E-3 user field report from

the tunisian eastern sahara

by Roel Hendrickx (UK Photo Safari Group)

"Exploring the Tunisian Sahara with the Olympus E-3"



The trip and circumstances

Camera gear taken

Lowepro Slingshot 200 AW

No spare body

Experiences with the camera itself

Ruggedness and weather- and dustproofing

Battery grip

FL-36 flash

Lenses and accessories

Zuiko ZD 14-54mm

Cokin P series filter

Zuiko ZD 7-14mm UWA

Joby Gorillapod SLR Zoom

Zuiko ZD 40-150mm (old version kit lens)

Zuiko ZD 50mm Macro

Software settings and various aspects


Modes, White Balance, Focus and Metering


Image Stabilization

Discreet shutter

Conclusions & SlideShow


This UKPSG user field report/review describes my experience with the Olympus E-3 camera and various accessories, during a short trip to the Tunisian Sahara (Eastern Grand Erg).

Expect no professional opinion: I am by no means a professional (or not even a very experienced) photographer. My interest in photography was very basic, until little over a year ago. I always enjoyed making family and holiday snapshots with various cameras (both analog and digital, but all of them Olympus), and tried my best at composition, but wasn't concerned with post-processing or any other setting than *full auto*.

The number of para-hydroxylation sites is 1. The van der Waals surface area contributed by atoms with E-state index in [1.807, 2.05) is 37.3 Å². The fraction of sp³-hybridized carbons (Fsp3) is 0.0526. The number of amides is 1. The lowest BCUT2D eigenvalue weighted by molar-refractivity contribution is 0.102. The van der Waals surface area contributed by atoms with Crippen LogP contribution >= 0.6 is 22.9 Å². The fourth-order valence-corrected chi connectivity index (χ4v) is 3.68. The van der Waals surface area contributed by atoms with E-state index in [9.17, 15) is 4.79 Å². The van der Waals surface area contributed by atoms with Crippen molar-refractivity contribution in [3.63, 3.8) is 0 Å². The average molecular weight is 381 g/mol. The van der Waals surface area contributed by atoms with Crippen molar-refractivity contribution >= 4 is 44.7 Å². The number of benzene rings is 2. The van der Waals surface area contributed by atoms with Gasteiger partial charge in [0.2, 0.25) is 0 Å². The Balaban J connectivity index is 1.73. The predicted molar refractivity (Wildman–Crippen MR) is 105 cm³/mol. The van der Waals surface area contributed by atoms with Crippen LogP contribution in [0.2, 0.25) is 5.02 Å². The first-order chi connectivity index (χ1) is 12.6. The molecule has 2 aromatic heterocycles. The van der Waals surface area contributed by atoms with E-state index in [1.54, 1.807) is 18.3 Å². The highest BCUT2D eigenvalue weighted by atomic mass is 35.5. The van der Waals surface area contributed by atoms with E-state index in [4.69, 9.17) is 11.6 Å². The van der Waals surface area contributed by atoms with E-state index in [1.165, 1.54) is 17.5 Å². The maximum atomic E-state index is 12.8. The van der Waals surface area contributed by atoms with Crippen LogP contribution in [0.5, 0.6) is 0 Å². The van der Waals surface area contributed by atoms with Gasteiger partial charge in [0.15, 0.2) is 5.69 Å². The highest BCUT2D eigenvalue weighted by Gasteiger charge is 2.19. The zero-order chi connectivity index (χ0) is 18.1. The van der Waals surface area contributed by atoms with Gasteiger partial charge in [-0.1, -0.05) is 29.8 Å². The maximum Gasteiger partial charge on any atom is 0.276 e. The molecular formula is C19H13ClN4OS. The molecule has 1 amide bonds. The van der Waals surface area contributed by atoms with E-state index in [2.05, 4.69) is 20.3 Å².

In 2007 I wanted to explore photography further, and bought the E-330 with two kit lenses, which proved to be the beginning of a mild obsession (ask my wife!). Soon, a modest collection of lenses accumulated in my bag(s).

I resisted buying the E-3 for a short while, but ultimately bought it, mainly because of the prospect of a couple of travels this year, in which the camera's ruggedness and weatherproofing would be valuable.

"That's me, with water bag and camera gear." [credit for this picture: Joelle C or Marc VB, not with E-3, but their own camera]

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The trip and circumstances:

Our Sahara trip was not a solo enterprise, but rather a trip organized by the Social Events committee of the Antwerp Bar, of which my wife and I are members. About 50 persons participated in this adventure, that proved to be quite challenging, but all the more inspiring. For many of us, it was an unforgettable and exhilarating experience that will surely be repeated in years to come.

A Tunisair flight on Tuesday March 4 took us to Djerba, from which a convoy of ten 4WD vehicles took us the same day through the mountains and to the edge of the Eastern Grand Erg (eastern Sahara sand desert). The first night was spent in a base camp where there were still limited sanitary and electrical facilities (and some "touristy" entertainment).

"Base camp at the edge of the desert"